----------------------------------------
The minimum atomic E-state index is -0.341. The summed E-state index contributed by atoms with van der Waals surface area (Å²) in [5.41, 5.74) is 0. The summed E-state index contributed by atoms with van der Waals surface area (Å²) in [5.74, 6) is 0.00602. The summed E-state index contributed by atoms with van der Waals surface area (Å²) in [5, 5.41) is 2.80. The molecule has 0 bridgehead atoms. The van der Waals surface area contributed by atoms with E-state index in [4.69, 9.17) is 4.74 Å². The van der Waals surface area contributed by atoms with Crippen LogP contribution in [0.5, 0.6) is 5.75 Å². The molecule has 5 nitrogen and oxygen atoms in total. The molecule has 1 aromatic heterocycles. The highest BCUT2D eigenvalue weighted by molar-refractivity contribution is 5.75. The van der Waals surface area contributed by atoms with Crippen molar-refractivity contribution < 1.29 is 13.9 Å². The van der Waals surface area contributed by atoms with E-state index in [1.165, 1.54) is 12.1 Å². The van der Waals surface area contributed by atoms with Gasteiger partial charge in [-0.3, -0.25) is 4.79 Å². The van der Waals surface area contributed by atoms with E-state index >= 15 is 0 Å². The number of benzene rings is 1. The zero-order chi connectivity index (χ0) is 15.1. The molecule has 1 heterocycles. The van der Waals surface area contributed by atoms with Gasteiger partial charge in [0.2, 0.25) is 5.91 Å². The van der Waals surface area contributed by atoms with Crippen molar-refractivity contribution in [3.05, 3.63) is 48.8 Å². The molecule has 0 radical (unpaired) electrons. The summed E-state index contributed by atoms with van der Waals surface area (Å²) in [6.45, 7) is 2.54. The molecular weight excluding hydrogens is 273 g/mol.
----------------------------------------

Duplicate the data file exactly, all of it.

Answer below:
The minimum atomic E-state index is -0.341. The summed E-state index contributed by atoms with van der Waals surface area (Å²) in [5.41, 5.74) is 0. The summed E-state index contributed by atoms with van der Waals surface area (Å²) in [5.74, 6) is 0.00602. The summed E-state index contributed by atoms with van der Waals surface area (Å²) in [5, 5.41) is 2.80. The molecule has 0 bridgehead atoms. The van der Waals surface area contributed by atoms with E-state index in [4.69, 9.17) is 4.74 Å². The van der Waals surface area contributed by atoms with Crippen LogP contribution in [0.5, 0.6) is 5.75 Å². The molecule has 5 nitrogen and oxygen atoms in total. The molecule has 1 aromatic heterocycles. The highest BCUT2D eigenvalue weighted by molar-refractivity contribution is 5.75. The van der Waals surface area contributed by atoms with Crippen molar-refractivity contribution < 1.29 is 13.9 Å². The van der Waals surface area contributed by atoms with E-state index in [1.165, 1.54) is 12.1 Å². The van der Waals surface area contributed by atoms with Gasteiger partial charge in [-0.3, -0.25) is 4.79 Å². The van der Waals surface area contributed by atoms with E-state index >= 15 is 0 Å². The number of benzene rings is 1. The zero-order chi connectivity index (χ0) is 15.1. The molecule has 1 heterocycles. The van der Waals surface area contributed by atoms with Gasteiger partial charge in [0.2, 0.25) is 5.91 Å². The van der Waals surface area contributed by atoms with Crippen molar-refractivity contribution in [3.05, 3.63) is 48.8 Å². The molecule has 0 radical (unpaired) electrons. The summed E-state index contributed by atoms with van der Waals surface area (Å²) in [6.45, 7) is 2.54. The molecular weight excluding hydrogens is 273 g/mol.